New study says heat-resistant jowar is ideal alternative to wheat
Traditionally grown Sorghum or Jowar can be the ideal alternative to wheat because of its resilience to climate changes, a new study has revealed
HYDERABAD: Traditionally grown Sorghum or Jowar can be the ideal alternative to wheat because of its resilience to climate changes, a new study has revealed.
A recent research paper titled, “Climate resilience of dry season cereals in India”, published in Nature’s Scientific Reports, stated that wheat had a potent alternative to it in the form of Sorghum or jowar, which, it said, was not only far more resilient to projected climate changes but also required much less water.
The research paper examined the sensitivity of Wheat and Jowar yields to the spikes in temperature and compared water requirements under different scenarios. The study was carried out by researchers drawn from Columbia University, USA; Chinese Academy of Agricultural Sciences, China; Indian School of Business, India; University of Delaware, USA; Indian Institute of Technology, Mumbai, India; Yale University, USA; and Washington State University, USA.
India is the world’s second-largest producer of wheat, with a whopping 40 percent increase in its production since the early 2000s. However, increasing temperatures, owing to climate change, have raised concerns about its sensitivity to heat, leading to a greater requirement of water and thus a higher water footprint.
The research revealed that wheat was highly sensitive to increases in maximum daily temperature in its multiple stages of growth during the post-monsoon, dry winter season. In comparison, jowar is able to handle spikes in temperature with far less impact on its yields. Also, wheat requires 1.4 times more water than jowar, owing to the extension of its growth cycle into summer. With future climate projections, the study argues: “Without pragmatic changes in managing how wheat is cultivated in India, it is likely that the yields are going to decrease by five percent, coupled with a significant increase in water footprint by 2040. Jowar, in that case, is India’s best bet with its meagre four percent increase in water footprint with the same climatic projections,”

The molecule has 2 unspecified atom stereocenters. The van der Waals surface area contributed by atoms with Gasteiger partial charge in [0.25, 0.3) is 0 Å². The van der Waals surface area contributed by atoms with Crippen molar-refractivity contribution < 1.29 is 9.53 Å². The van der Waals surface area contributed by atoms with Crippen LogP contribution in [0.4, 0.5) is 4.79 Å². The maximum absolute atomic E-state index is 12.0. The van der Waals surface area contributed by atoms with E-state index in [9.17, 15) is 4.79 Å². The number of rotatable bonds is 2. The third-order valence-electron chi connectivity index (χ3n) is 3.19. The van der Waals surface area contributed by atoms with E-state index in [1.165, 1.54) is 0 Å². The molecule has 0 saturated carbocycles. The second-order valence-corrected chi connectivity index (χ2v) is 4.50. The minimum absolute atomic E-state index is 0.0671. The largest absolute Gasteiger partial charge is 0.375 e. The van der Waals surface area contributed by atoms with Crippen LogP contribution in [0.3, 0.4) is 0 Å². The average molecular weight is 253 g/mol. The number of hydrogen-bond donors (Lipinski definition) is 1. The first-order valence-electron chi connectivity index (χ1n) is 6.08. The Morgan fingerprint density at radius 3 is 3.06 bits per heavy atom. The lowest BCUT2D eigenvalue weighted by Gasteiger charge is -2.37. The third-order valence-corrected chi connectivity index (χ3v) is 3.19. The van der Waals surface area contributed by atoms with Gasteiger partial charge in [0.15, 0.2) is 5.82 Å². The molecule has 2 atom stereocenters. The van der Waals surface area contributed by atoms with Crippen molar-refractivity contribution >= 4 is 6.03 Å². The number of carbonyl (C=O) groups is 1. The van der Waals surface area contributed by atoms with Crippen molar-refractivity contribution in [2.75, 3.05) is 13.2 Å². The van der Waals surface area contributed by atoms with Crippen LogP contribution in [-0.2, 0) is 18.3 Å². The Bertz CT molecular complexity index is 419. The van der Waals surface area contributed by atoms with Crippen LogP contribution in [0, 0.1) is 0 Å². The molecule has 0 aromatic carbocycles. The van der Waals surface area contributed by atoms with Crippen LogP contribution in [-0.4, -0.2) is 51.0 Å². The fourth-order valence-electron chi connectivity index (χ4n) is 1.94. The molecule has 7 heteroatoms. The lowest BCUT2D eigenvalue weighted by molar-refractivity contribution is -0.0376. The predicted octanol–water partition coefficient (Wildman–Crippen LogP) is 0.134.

Professor Ashwini Chhatre, Co-author of the study and Executive Director, Bharti Institute of Public Policy, Indian School of Business, said, “We have reached a critical turning point in India's agricultural landscape. Our research highlights the urgent need for climate-smart agriculture interventions, particularly in the rabi season. The traditionally grown Sorghum or jowar emerges as a game-changer, offering resilience to projected climate changes and requiring significantly less water than wheat. Our study, published in Nature's Scientific Reports, reveals that Wheat is highly sensitive to rising temperatures while jowar maintains robust yields. Furthermore, wheat's water footprint is 1.4 times higher than Jowar's, exacerbating concerns about water scarcity”.
India is the second largest producer of wheat globally after China and exports its surplus yield to neighbouring countries of Bangladesh, Nepal, Afghanistan, Somalia and Sri Lanka. The trend of increasing wheat production in India began with the Green Revolution in the 1960s and continues till date.
The total wheat production in the country has gone up since the turn of the century (average 1998–2002 relative to average 2012–2017), due to increase in yield (26 percent) and increase in area (17 percent). The production of jowar, on the other hand, declined by 5 percent during the same time. This decline was registered despite a 37 percent increase in yields and is attributed to a 21-percent loss in the area under production.